Natalie Roberts
Natalie Roberts

For Financial Advisors, Trust Officers and CPAs: The Importance of Reviewing Existing Life Insurance Policies with your Clients

How long has it been since your clients have reviewed their existing life insurance policies? Trust officers, financial advisors, and CPAs should audit their clients’ life insurance policies. Experts are warning that a significant percentage of life insurance policies will fail before the death of the insured.

Clients who purchased policies with less expensive premiums may discover that their policies were underfunded. And with interest rates declining over the last years, a significant number of policies have underperformed. By calling in insurance agents and working as a team, each client’s situation can be reviewed and evaluated. If a client’s policy is producing disappointing returns, one solution could be additional funding of the policy.

Life Insurance Trusts

Many high-net-worth clients have irrevocable life insurance trusts (ILITs) in place. Those clients should not only review the policies held inside the trusts, but should also review the trusts. When commencing a review of existing ILITs, the first task is verifying that the trustee is observing the necessary formalities of administration. Questions to ask include: Is the trustee supposed to be issuing annual Crummey Letters? If so, is the trustee continuing to do so? Is the policy properly titled in the name of the trust? What are the terms of the trust agreement, the operating instrument for the trust? ILITs were originally created to remove assets from a client’s estate in order to minimize estate tax at the death of the client.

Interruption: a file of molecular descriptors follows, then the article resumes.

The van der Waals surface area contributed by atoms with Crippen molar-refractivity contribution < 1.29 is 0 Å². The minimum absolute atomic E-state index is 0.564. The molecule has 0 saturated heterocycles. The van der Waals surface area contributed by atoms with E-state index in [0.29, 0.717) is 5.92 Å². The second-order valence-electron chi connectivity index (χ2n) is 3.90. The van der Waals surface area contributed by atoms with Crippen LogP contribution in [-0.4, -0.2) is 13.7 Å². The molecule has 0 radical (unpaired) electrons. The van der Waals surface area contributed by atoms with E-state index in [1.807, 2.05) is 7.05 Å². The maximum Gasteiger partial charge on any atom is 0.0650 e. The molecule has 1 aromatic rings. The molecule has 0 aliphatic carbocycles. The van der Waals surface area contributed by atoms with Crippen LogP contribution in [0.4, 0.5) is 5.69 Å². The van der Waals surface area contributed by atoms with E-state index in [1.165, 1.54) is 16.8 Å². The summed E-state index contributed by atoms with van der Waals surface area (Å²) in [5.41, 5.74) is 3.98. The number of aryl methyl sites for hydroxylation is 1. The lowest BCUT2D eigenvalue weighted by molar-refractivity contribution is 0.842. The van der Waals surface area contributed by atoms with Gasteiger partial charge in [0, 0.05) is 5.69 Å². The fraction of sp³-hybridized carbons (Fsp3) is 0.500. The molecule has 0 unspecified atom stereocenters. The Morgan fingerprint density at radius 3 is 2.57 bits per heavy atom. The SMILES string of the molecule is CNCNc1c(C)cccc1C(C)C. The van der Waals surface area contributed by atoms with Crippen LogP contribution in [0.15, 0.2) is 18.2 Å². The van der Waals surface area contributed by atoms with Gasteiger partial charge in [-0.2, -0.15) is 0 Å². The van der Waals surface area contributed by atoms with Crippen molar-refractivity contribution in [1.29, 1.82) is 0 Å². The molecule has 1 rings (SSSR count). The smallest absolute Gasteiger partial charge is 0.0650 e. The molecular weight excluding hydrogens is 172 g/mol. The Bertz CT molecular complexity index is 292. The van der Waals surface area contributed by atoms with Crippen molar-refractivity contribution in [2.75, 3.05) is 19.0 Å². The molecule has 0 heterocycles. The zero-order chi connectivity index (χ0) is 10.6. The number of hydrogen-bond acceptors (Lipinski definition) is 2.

In the 1990s, estate tax exemptions were as low as $600,000. In 2016, the estate tax exclusion amount was $5.45 million per individual and $11 million per couple. As a result of the 2017 Tax Cuts and Jobs Act, however, the estate tax exemption amounts doubled to $11.4 million per individual and $22.8 million per couple. With many clients no longer currently facing estate tax exposure, some clients may question whether they need their insurance policy or trust. Clients should be reminded that the higher exclusion amounts will automatically sunset in 2026. Furthermore, the estate tax laws relating to exemption amounts could change at any time, especially with a change in control of the Senate or the Presidency. Most importantly, ILITs created for estate tax minimization can be repurposed.

Existing ILITs may contain outdated provisions. Typically, these insurance trusts were set up to distribute the funds out of the trust to the beneficiaries when the beneficiaries reached a certain age. Today, most planners are recommending and creating perpetual trusts (also called dynasty trusts or cascading trusts). The good news is that existing ILITs can be decanted or non-judicially modified (by consent of the beneficiaries) to a new, more robust trust so the trust will continue for multiple generations. At the same time, these newer trusts will protect the life insurance proceeds and other trust assets from beneficiaries’ creditors, predators and divorcing spouses. For very high net worth clients, decanting or modifying an existing ILIT can provide the opportunity to lock in planning using the current high exemption amounts, before the opportunity is lost.